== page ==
Medical Myths Debunked

Last Editorial Review: 4/11/2005

Can you tell the difference between medical fact and fiction?

By  Jean Lawrence
WebMD Feature

Reviewed By  Michael Smith

You don't want to be an April fool -- or any kind of fool -- when it comes to your health. Yes, those old wives knew a thing or two, but they never went to medical school or conducted a scientific study. Are you sure you know the answers to the following?

1: Chewing gum takes seven years to pass through your digestive system.

____ True ____ False _____ Only Juicy Fruit

ANSWER: False. The gum component itself is pretty indigestible, but will "pass" in a mass and will not stick your insides together, either. This one probably got going when exasperated parents tired of buying more gum after half an hour because their kids had chomped, then swallowed, their allotment. Also, swallowing gum was seen as ignorant and lower class.

"My husband's mother told him he would grow a gum tree in his stomach!" Loraine Stern, MD, clinical pediatrics professor at UCLA, tells WebMD.

Incidentally, the desire to chew for chewing's sake is quite ancient. Our ancestors used to chap away at tree resin. Did you know that Santa Anna of Alamo fame first turned gum manufacturers onto the gum resin. He thought it would be a good substitute for rubber. It's OK to swallow the occasional watermelon seed, too, unless you suffer from intestinal inflammation. Doctors are pretty sure watermelon seeds do not grow into full-fledged watermelons.

2: Cutting salt intake can help your high blood pressure.

___ True ____ False _____ Pass the pretzels

ANSWER: True. Americans are not in love with the idea of a tossing the salty snacks and tend to ignore this advice. But in 1998, at the 13th International Interdisciplinary Conference on Hypertension in Blacks, researchers said that in blacks with high blood pressure who get higher amounts of salt in their diets, even a small decrease in salt can help regulate blood pressure. Blacks are particularly prone to hypertension, but the advice goes for everyone. Tossing the salt shaker is not the whole answer. That's because most of the salt we eat comes from processed foods -- such as deli meats and canned foods. The best advice is to change your taste for salt. Don't automatically salt before tasting. Use herbal seasonings and condiments to flavor your foods. Pretty soon, things will begin to taste too salty and you'll be on the right track.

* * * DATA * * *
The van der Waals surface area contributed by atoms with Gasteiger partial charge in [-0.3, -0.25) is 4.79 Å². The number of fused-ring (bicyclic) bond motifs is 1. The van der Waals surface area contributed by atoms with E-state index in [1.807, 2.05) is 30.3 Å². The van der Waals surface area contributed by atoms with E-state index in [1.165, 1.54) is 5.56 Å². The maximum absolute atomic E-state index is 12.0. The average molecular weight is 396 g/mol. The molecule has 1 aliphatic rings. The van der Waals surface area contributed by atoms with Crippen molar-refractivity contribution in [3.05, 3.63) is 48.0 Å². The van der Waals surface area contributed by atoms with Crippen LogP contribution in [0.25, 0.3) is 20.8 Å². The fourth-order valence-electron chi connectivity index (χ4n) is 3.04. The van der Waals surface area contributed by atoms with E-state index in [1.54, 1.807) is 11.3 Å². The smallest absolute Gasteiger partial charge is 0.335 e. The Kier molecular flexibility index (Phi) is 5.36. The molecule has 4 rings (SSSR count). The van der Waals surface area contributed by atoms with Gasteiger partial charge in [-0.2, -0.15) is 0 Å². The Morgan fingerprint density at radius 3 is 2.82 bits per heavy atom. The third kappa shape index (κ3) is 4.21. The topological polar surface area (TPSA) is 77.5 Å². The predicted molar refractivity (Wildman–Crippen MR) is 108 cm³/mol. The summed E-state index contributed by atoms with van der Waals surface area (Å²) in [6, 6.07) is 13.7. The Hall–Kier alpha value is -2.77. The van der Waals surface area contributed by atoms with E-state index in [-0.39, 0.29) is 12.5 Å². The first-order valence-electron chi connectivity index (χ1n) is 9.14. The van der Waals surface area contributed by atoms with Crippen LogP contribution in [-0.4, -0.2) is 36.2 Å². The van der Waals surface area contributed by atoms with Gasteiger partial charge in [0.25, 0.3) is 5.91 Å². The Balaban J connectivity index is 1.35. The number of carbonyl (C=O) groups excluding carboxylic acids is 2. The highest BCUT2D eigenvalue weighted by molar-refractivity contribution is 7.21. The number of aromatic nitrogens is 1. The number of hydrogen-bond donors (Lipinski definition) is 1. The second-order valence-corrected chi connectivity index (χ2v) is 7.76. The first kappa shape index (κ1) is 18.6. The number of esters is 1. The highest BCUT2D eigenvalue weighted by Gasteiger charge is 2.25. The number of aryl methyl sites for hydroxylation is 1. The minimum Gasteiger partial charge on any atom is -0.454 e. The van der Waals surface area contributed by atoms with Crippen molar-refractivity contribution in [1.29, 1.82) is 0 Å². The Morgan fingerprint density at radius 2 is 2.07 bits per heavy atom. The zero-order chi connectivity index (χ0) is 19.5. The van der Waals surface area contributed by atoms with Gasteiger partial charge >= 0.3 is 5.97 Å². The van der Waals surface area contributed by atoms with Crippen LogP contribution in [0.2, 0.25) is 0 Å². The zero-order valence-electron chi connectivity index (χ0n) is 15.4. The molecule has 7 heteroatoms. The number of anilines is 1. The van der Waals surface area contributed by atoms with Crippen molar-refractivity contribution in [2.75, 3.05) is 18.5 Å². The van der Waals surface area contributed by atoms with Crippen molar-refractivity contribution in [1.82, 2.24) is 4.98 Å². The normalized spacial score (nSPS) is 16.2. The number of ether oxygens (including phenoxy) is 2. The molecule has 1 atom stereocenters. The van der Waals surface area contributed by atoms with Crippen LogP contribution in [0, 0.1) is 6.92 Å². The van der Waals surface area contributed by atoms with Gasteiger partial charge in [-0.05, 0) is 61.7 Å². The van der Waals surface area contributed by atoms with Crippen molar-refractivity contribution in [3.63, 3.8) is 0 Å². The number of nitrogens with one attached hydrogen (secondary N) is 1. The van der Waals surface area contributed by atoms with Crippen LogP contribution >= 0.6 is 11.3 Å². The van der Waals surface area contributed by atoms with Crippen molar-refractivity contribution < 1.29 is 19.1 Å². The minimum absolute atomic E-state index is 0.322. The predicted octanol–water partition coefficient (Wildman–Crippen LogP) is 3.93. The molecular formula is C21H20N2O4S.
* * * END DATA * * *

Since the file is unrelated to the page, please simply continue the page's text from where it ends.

3: Cracking your knuckles will cause arthritis in later life.

__ True ___ False ____ Maybe

ANSWER: False. Depending on your point of view, knuckle-popping sounds disgusting or cool. There is no evidence that cracking your knuckles inflames the joints and leads to arthritis. The cracking causes the bones to pull apart, forming a gas bubble and breaking the adhesive seal in the joint. Crack! About a quarter of the people in the U.S. crack their knuckles and might begin to lose their grip a little. Constant cracking can weaken the fingers.

4: Staring at an eclipse can blind you.

____ True ____ False ____ Only if you're not wearing specially made sunglasses

ANSWER: True. Never view the sun directly with the naked eye or with any unfiltered optical device, such as binoculars or a telescope!.

As sunlight enters the eye, it can damage the light-sensitive nerve endings in the back of the eye -- known as the retina -- causing vision loss.

Total and partial eclipses can lead to serious damage if precautions are not taken to prevent blindness. This is why there are only a few safe ways to view an eclipse, such as with a referred image. Regular sunglasses, exposed film, and even a welder's helmet are not safe.

5: Staying out in the cold and wind will give you a cold.

___ True ___ False